Gene and Interfering RNA Therapies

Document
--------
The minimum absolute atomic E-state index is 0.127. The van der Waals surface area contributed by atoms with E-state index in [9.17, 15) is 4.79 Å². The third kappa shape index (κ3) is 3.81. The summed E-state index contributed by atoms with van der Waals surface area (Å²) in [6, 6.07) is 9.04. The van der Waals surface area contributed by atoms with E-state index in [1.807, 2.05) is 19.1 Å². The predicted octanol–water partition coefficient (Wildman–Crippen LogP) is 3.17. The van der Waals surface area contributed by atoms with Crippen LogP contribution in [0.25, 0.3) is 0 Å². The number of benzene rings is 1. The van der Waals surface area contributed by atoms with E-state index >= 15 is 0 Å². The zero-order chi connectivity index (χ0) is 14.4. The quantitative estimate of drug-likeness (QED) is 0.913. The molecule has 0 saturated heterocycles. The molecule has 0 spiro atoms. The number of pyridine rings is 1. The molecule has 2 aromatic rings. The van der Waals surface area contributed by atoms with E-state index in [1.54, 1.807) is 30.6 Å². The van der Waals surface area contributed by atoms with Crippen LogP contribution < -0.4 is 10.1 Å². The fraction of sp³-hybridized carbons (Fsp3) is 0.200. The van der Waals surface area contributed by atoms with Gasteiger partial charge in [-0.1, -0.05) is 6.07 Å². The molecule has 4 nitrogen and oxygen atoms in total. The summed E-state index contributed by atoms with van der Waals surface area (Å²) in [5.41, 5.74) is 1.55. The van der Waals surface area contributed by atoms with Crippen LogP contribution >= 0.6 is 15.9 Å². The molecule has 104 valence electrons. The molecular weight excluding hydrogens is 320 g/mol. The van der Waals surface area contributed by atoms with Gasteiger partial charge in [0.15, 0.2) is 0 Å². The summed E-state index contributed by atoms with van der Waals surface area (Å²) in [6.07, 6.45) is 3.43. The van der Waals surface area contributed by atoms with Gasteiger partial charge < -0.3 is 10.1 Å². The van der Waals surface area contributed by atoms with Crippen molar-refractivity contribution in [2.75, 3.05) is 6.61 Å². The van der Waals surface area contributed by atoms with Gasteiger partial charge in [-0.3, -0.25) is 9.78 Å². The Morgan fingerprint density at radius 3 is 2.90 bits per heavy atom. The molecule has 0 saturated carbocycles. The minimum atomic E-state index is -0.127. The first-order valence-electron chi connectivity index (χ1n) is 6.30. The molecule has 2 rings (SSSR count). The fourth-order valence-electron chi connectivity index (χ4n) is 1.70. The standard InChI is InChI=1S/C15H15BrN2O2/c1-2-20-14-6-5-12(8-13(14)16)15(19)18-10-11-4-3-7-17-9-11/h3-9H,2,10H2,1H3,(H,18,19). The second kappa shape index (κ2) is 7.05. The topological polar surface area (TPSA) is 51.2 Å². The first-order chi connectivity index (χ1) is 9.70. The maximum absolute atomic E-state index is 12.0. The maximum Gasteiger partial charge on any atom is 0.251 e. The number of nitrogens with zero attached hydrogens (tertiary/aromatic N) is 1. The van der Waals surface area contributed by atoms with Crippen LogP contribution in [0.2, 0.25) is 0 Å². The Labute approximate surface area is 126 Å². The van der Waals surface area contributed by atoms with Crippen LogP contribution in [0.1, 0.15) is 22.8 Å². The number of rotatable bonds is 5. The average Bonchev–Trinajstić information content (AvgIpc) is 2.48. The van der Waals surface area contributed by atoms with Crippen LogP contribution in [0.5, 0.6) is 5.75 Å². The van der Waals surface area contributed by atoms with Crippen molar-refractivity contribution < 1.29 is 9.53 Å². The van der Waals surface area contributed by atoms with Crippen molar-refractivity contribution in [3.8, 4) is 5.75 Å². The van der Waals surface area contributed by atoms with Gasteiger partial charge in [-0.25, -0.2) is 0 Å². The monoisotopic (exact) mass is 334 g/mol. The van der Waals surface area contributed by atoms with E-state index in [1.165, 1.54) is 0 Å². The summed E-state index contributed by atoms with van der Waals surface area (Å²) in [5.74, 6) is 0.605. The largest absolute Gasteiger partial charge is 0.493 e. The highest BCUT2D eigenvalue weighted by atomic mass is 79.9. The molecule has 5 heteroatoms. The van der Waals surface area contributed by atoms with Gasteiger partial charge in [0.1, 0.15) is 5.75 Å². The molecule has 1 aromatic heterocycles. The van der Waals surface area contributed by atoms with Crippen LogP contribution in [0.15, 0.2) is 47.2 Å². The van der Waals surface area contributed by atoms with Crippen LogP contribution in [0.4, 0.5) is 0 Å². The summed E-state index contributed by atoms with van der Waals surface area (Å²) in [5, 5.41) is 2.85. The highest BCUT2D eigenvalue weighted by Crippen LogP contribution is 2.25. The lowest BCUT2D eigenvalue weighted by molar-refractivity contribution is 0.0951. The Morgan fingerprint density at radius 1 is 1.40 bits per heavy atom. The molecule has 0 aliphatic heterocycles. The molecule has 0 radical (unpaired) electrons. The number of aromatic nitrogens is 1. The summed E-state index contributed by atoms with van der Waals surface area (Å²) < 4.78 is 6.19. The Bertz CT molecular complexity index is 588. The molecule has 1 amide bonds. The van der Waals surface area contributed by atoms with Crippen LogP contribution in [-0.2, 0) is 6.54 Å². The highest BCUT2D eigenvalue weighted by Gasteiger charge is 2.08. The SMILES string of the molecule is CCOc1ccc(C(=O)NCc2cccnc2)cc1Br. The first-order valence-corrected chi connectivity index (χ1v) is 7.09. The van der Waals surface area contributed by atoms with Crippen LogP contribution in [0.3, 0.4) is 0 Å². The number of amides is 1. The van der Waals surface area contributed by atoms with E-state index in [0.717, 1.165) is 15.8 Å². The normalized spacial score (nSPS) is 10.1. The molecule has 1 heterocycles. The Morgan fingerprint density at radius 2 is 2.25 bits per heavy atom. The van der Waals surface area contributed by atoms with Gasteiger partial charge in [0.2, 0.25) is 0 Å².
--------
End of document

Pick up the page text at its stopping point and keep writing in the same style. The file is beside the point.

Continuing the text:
Delivery of genes into a patient's AF cells using short fragment of DNA can potentially manipulate the synthesis and secretion of encoded proteins to enhance AF homeostasis and possibly suppress degenerative disease (Chadderdon et al., 2004). In terms of the apoptosis of cells in degenerated AF, direct gene therapy can be appropriate for early degenerative stage, while it appears that indirect method is of more interest for more severe cases. One obvious advantage of genetic modification method is the prolonged lasting effect compared with repeated injection of therapeutic GFs, which maintain a desired concentration of GFs for an extended period. However, owing to the very limited cell capacity to uptake genetic material, gene therapy needs vectors to deliver genetic material into the cells (Shimer et al., 2004). Two main methods of gene delivery can be envisioned: (i) In vivo gene therapy, the vectors conveying the modified genes can be introduced in the body directly or (ii) ex vivo gene therapy, target cells can be harvested, genetically modified in vitro, and re-implanted. Two kinds of carriers are mainly used for gene, non-viral and viral vectors delivery. For gene therapy of AF, most studies used adenovirus and adeno-associated virus (AAV) as the vectors. It was found that the use of adenoviral vectors coding for TIMP-1 and BMP-2 on human degenerated disc cells increased proteoglycan synthesis (Wallach et al., 2003b). In addition, the efficacy of AAV-mediated co-transfection of Sox-9 and OP-1 genes were tested in a rabbit disc degeneration model, and the MRI signal, disc height, gene expression, and matrix molecules were found to increase dramatically (Ren et al., 2013). A mass of viral vector delivery systems were evaluated. However, the most prominent problem of viral vehicles is the potential infection and immunological rejection (Wallach et al., 2003a). Non-viral gene therapy involves the use of cationic compounds or naked DNA including liposomes and “gene guns.” There are limited reports on non-virus mediated gene transfer applications in the IVD. Nishida et al. achieved sustained transgene expression in IVD cells in vivo through a microbubble-enhanced ultrasound gene therapy (Nishida et al., 2006). Although the therapy might be the preferred for lower infection possibility, non-viral gene delivery systems are generally of insufficient transfection efficiency. More recently, many investigators developed new more efficient protocols to overcome the limitations of non-viral gene delivery systems (Dash et al., 2011; Mahor et al., 2011). It is promising that non-viral gene delivery systems will draw increasing attention in future therapies for disc diseases.